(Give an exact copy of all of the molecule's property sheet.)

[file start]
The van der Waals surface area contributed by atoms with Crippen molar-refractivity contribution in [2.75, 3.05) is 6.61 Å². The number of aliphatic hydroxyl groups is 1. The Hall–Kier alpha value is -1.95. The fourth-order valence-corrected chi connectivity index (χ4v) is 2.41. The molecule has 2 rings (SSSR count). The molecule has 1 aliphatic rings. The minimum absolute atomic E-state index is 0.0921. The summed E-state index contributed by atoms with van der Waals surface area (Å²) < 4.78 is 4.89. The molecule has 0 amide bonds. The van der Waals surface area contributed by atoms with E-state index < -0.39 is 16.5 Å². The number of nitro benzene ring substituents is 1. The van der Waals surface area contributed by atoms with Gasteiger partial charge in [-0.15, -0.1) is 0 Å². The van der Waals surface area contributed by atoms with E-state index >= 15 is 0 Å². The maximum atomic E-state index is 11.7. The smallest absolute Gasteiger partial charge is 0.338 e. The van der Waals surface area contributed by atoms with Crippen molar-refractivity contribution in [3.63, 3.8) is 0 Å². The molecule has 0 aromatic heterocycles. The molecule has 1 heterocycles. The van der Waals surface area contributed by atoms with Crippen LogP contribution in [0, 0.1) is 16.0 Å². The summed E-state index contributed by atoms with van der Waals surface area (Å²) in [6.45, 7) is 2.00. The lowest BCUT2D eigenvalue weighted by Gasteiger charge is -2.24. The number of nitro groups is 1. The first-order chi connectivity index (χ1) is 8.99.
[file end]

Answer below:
The van der Waals surface area contributed by atoms with Crippen molar-refractivity contribution in [2.75, 3.05) is 6.61 Å². The number of aliphatic hydroxyl groups is 1. The Hall–Kier alpha value is -1.95. The fourth-order valence-corrected chi connectivity index (χ4v) is 2.41. The molecule has 2 rings (SSSR count). The molecule has 1 aliphatic rings. The minimum absolute atomic E-state index is 0.0921. The summed E-state index contributed by atoms with van der Waals surface area (Å²) < 4.78 is 4.89. The molecule has 0 amide bonds. The van der Waals surface area contributed by atoms with E-state index < -0.39 is 16.5 Å². The number of nitro benzene ring substituents is 1. The van der Waals surface area contributed by atoms with Gasteiger partial charge in [-0.15, -0.1) is 0 Å². The van der Waals surface area contributed by atoms with E-state index >= 15 is 0 Å². The maximum atomic E-state index is 11.7. The smallest absolute Gasteiger partial charge is 0.338 e. The van der Waals surface area contributed by atoms with Crippen molar-refractivity contribution in [3.63, 3.8) is 0 Å². The molecule has 0 aromatic heterocycles. The molecule has 1 heterocycles. The van der Waals surface area contributed by atoms with Crippen LogP contribution in [0, 0.1) is 16.0 Å². The summed E-state index contributed by atoms with van der Waals surface area (Å²) in [6.45, 7) is 2.00. The lowest BCUT2D eigenvalue weighted by Gasteiger charge is -2.24. The number of nitro groups is 1. The first-order chi connectivity index (χ1) is 8.99.